WATCH: Eat the Suburbs: Peak Oil and Permablitz Gardening
Eat the Suburbs: Gardening for the End of the Oil Age does a fine job of drawing a line from peak oil to food security.
In this short film by Tanya Curnow, Richard Heinberg explains peak oil thusly:
Peak oil is a geological peak. It’s not just a problem of not drilling enough wells or not throwing enough money at the problem. When the first well is sunk into an oil field, it’s under pressure. The oil rushes out. It’s very easy to extract. As time goes on the pressure declines—we have to start pumping the oil, and beyond a certain point it is physically impossible to continue increasing the rate of extraction. So there’s a natural kind of bell-shaped curve of recovery for any given oil field, and that’s peak oil.
And as society adjusts to the downward side of the curve, a fundamental change to the energy infrastructure of modern society will need to take place— either voluntarily, now, while we may still be able to do something about it, or by necessity later, when it will be much more painful. One lawn-turned-food garden may not make much of a difference, but millions of backyard vegetable gardens would certainly aid in the transition to a post-peak world. That’s where the permablitz comes in.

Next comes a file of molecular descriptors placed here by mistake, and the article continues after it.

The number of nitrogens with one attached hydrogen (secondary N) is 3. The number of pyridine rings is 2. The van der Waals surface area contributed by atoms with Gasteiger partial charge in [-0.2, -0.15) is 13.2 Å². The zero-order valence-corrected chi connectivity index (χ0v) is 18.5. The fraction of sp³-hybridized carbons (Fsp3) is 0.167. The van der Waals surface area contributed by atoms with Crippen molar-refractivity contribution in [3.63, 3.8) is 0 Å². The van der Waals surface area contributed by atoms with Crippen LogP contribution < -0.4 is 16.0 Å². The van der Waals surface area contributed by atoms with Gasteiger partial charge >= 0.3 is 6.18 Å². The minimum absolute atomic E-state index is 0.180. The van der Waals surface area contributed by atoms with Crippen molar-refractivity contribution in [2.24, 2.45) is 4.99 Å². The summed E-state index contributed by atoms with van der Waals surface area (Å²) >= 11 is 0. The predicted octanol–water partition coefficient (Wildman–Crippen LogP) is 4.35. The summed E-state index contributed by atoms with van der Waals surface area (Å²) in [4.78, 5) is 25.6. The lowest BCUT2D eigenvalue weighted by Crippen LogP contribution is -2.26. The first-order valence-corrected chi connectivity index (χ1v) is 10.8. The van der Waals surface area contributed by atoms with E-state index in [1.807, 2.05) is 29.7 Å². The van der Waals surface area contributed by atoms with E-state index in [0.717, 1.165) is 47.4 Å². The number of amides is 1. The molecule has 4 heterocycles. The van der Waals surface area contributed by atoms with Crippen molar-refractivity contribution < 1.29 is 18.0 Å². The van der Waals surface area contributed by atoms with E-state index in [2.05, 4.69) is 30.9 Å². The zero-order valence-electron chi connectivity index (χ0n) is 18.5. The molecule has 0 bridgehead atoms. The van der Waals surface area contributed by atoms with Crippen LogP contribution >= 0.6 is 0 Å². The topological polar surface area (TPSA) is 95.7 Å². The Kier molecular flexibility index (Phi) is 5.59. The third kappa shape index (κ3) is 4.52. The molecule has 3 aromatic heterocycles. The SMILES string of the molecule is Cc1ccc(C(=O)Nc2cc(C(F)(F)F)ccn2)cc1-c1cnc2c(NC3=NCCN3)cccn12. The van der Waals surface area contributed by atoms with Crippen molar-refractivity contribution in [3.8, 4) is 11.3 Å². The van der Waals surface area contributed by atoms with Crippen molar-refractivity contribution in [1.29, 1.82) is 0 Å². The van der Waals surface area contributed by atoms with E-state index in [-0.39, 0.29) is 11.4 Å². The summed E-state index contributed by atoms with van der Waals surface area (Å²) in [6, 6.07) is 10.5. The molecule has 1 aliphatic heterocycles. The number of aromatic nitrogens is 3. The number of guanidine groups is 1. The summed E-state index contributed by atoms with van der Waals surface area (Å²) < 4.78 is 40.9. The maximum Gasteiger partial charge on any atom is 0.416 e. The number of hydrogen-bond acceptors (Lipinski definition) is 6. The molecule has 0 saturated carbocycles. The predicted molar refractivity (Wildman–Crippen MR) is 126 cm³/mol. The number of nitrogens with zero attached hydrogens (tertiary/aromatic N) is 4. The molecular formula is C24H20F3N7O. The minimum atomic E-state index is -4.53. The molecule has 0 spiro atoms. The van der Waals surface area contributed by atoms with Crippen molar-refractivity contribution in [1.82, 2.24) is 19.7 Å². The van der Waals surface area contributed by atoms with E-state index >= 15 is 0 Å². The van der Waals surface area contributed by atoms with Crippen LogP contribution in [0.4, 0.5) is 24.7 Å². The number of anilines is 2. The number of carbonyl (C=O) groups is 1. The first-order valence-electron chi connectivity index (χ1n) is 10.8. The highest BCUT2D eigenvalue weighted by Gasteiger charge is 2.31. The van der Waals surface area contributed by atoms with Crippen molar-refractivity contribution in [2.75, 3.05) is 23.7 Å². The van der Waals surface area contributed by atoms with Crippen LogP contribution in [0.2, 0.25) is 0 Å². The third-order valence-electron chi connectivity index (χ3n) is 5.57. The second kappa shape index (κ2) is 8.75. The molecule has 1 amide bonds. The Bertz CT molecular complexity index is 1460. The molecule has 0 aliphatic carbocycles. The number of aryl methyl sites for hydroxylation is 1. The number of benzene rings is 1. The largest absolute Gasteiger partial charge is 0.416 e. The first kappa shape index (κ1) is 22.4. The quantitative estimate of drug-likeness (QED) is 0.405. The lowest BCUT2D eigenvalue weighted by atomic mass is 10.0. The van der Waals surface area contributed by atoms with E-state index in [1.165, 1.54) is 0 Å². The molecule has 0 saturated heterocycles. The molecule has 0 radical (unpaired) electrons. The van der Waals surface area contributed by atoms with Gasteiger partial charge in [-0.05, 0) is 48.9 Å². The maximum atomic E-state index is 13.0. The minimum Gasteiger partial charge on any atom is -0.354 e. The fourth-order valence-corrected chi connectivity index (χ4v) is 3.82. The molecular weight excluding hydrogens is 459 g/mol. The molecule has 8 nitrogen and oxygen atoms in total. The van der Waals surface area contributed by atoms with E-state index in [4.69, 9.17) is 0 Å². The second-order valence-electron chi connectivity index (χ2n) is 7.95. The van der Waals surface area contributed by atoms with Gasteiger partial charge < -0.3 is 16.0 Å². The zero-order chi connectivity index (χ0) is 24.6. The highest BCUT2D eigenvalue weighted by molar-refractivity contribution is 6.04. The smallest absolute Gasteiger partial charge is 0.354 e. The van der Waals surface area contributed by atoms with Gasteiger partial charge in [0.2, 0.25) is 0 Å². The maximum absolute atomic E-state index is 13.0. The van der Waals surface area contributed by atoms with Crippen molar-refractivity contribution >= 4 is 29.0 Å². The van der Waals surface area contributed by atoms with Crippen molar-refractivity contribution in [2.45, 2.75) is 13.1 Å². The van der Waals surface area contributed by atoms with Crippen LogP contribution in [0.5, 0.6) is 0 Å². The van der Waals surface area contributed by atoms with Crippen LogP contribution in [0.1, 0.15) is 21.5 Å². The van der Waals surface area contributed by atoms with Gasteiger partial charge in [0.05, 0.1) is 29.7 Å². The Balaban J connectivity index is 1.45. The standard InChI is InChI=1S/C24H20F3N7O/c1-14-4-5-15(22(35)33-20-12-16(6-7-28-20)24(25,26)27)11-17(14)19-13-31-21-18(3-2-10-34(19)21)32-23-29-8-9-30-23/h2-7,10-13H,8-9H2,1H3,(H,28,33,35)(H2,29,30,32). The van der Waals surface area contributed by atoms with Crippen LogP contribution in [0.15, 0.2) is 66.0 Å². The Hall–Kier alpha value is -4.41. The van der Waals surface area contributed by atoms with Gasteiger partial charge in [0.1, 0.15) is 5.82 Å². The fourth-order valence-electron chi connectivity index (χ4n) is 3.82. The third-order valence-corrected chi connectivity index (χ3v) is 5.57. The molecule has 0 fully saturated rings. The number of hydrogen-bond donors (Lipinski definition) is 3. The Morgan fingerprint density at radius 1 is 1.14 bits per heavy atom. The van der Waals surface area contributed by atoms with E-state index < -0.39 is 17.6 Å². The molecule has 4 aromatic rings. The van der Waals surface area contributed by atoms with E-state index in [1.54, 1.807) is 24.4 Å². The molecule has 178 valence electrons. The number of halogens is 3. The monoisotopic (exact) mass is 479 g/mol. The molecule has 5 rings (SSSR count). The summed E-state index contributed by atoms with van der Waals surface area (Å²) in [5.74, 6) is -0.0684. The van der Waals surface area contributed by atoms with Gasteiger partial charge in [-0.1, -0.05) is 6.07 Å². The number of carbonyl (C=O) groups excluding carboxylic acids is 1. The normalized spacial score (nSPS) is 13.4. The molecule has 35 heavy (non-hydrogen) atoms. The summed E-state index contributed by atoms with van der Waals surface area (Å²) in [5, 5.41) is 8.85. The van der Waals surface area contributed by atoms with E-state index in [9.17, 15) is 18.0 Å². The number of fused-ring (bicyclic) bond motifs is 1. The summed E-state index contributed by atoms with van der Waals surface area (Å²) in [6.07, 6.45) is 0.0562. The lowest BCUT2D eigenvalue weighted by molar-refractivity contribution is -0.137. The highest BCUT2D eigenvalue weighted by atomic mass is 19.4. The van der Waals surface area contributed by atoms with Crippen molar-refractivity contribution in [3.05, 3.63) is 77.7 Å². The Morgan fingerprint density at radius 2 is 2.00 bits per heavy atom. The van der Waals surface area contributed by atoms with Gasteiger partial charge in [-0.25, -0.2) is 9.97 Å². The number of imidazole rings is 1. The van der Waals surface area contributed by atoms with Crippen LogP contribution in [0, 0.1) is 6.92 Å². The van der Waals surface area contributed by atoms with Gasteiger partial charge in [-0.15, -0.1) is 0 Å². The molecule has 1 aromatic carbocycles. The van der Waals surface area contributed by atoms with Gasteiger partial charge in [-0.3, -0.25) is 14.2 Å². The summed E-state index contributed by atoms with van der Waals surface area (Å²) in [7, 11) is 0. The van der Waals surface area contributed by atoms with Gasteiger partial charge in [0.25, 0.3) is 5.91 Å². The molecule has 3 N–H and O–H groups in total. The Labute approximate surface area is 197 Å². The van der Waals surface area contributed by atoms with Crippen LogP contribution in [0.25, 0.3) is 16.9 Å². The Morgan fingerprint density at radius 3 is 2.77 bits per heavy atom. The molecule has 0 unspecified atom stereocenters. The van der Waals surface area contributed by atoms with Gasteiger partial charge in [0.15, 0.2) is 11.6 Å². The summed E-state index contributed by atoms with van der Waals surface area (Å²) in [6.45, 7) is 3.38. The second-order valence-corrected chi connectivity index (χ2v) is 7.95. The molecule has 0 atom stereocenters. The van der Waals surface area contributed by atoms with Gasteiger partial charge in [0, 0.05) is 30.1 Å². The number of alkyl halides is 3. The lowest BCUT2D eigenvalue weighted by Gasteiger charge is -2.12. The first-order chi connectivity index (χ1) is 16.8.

In a permablitz, a bunch of folks get together to share their knowledge and skills about food production in a sort of permaculture-based home makeover. Watch the film to see what I’m talking about.[youtube=DT2z1zuQTJg]
Visit the Permablitz site to learn more.
If you’ve got cows, you likely already know the joys of making your own yogurt. It’s easy, delicious, and oh-so-rewarding! If you don’t have cows, we think this recipe will convince you that you need some. The following excerpt is from Keeping a Family Cow by Joann S. Grohman. It has been adapted for the…Read More
Have you ever wondered why beavers build dams the way they do? Believe it or not, there is actually a method to the madness. Similar to the motives behind why humans manipulate the environment the way they do, beavers employ a strategic plan when building their dams. The animals are “among our closest ecological and…Read More
If you’re not familiar with silvopasture, you should be. The integrated system, which combines aspects of forestry, animal husbandry, grazing, and ecology, offers both the promise of land regeneration and economic livelihood. In order to succeed, however, you need to understand a key component of the system: the art of grazing. While it may seem…Read More
Ok, so we’ve gone over some basics of community food forests: Now it’s time to figure out how to plan one. There are two schools of thought on the best approach to building a community food forest: agroforestry or permaculture. The former offers a science-based approach while the latter incorporates elements of social design. Both work…Read More
The recent rise of community food forests and similar projects have come at an imperative time. More than 80 percent of the US population now resides in urban areas. This number is projected to rise in the next few decades. Not only can food forests provide a local source of food they can also serve…Read More